Raman Microscope optical design.

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Introduction.

               When  I look through the web and search  for "amateur spectroscopy", I usually find a lot of material about astronomical spectroscopy: how to build spectrographs and couple them to  telescopes, interesting results about star and nebulae spectra but relatively few about mineralogical spectroscopy  except perhaps fluorescence spectroscopy and of course professional or academic work. In particular I have not  found anything about amateur Raman spectroscopy but I could have missed something.   I have already shown in other web pages of this site the possibility for amateur microscopist to come into the field of minerals spectroscopy, in particular the transmission spectroscopy of rock sections in the visible and NIR . Although this kind of technique allows to make interesting studies of minerals, it has some drawbacks to help for the identification of  minerals in rock sections. First of all, it requires the preparation of a thin or thick section depending on the mineral to be studied or identified. The reason is that  the extinction coefficient will vary greatly from a mineral to the next. For instance we can consider the olivine series: the absorption spectrum  in the NIR around 1200 nm of such a material  is  due to the presence of iron in the crystal structure. The Iron concentration is low in forsterite and high in fayalite so such is the absorption spectrum: forsterite requires a rather thick section to get a good signal to noise ratio, fayalite a thin section to avoid the saturation of the spectrum. Another example is gypsum: to get my  spectra in the near infrared, I needed a 1 mm thick section. For some other minerals like high iron content orthopyroxenes, the standard 30 thickness is enough. A second problem is of course the impossibility to measure a spectrum of opaque mineral although the reflection coefficient method could be used for an identification purpose. Finally, some minerals have no absorption at all in the wavelength range considered.

With those possibilities and limitations  in mind, I decided to consider the transformation of my microscope and the construction of a Raman instrument. The goal was to identify small crystal particles in a section of rock. By section, I mean a roughly polished section, one face,  in order to minimize sample preparation. I began my work with an old helium neon laser I had recovered from an old out of work granulometer instrument so all the work described in these pages was done with the 632.8 nm He-Ne line which is not the most common wavelength used in Raman spectroscopy. This project was a little bit challenging because it is well known that the Raman effect is very weak so efforts have been made to keep the sensitivity of the system has high as possible. Moreover, to reduce the cost, I used parts that were already available to me even if better choice could be made buying new ones. It is especially true for the spectrograph. Probably in the future I'll try to improve the system by redesigning some of the parts.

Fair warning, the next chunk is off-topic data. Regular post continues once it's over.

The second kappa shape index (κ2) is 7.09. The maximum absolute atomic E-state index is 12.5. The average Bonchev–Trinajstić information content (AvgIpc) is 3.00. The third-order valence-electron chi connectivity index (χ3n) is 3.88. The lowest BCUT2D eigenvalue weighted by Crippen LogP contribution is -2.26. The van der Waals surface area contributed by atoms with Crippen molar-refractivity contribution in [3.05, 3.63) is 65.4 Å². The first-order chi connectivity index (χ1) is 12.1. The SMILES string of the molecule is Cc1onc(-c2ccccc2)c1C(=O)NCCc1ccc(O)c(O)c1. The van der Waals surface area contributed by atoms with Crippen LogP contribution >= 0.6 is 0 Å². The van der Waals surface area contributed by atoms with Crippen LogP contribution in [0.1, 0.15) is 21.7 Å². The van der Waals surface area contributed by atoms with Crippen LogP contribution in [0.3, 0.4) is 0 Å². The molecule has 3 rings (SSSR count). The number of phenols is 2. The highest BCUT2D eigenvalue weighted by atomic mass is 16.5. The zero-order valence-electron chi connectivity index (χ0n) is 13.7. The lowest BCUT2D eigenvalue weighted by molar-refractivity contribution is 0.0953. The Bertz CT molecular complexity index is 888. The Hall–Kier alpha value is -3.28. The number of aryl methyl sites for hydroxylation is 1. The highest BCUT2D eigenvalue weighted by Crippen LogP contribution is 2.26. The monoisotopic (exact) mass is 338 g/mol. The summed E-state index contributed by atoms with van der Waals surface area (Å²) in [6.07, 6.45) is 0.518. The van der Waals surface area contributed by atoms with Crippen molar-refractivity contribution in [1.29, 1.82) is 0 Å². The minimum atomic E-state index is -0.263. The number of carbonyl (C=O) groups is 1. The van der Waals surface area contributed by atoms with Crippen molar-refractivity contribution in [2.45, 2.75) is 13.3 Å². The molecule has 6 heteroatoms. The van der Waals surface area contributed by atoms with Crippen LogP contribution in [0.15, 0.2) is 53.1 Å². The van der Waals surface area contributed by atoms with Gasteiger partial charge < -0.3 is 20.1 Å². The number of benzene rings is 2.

The design drawing of the first version of my Raman microscope is the following:

Description:   the light coming out of the laser (1) pass through a narrow band pass filter (2) centered on the laser wavelength to isolate the 632.8 nm line and thus to avoid that weak emission lines from the laser at other wavelengths can reach the detector. Remember that the Raman effect is very weak so the acquisition time  will be sufficiently large to detect any parasitic emission lines. The laser light pass then through a modified spatial filter (3) made up of 2 short focal length objectives. In professional designs there is also a pinhole in the spatial filter because commercial equipments use  confocal microscopy. Due to mechanical difficulties and in order to get as much light as possible, I removed the pinhole from the system. The disadvantage of this removal is a worse spatial resolution in the image plane of the microscope in the z direction parallel to the optic axis of the microscope lens (5). The distance between both objectives (3) can be adjusted by a micrometric screw to finely change the width of the beam. This allows to fully cover the entrance pupil of the microscope objective (5) with the laser beam in order to get a fine laser spot on the sample (6). The light pass then through an important element of the Raman microscope: the beam splitter (7). The model used is a dichroic beam splitter. When this device is placed at 45 in a light beam, it reflects the light towards the microscope objective lens (5) at the laser wavelength while the light at higher wavelengths ( in fact a few nanometers above the laser line ) can pass through the filter. So the majority of the laser incident light can reach the sample while the Raman light moving upwards after interaction with the sample (6) can pass through the beam splitter without being deflected and  thus continue its way to the spectrograph. A polarizer (4) can been inserted into the light beam to reduce the intensity of the laser in order to examine safely the laser spot in the microscope field of view to help focusing the beam and to choose the region of interest on the sample. The helium neon laser used here is a polarized model. Above the beam splitter, an edge filter (8) removes the 632.8nm laser light. Only the Raman light  3 nm above the laser wavelength and over can pass through the filter. The absorbance at the laser wavelength is around 6. The Raman light is reflected by a mirror (10) and refocused (18) onto the entrance slit of the spectrograph (11). The flip mirror (10) can been removed from the path of the main beam so that the neon light, used as a reference to calibrate the wavelength range of the spectrograph, can be fed into the entrance slit. The spectrograph is a modified Jobin Yvon H20 monochromator equipped with a concave holographic grating (12) and two plane mirrors (13). The exit slit of this monochromator has been removed and replaced by a large window in order to give access to the whole spectrum.  The image of the spectrum is focused by a camera lens (15) onto the CCD detector of an astronomical camera (16). Two bellows are used (14), one to prevent spurious light to reach the detector and the second one to allow the movement of the objective lens and thus to change the magnification of the spectrum image or rather, in our case, the demagnification to increase the light intensity on the detector and adjust the spectral range to an acceptable value.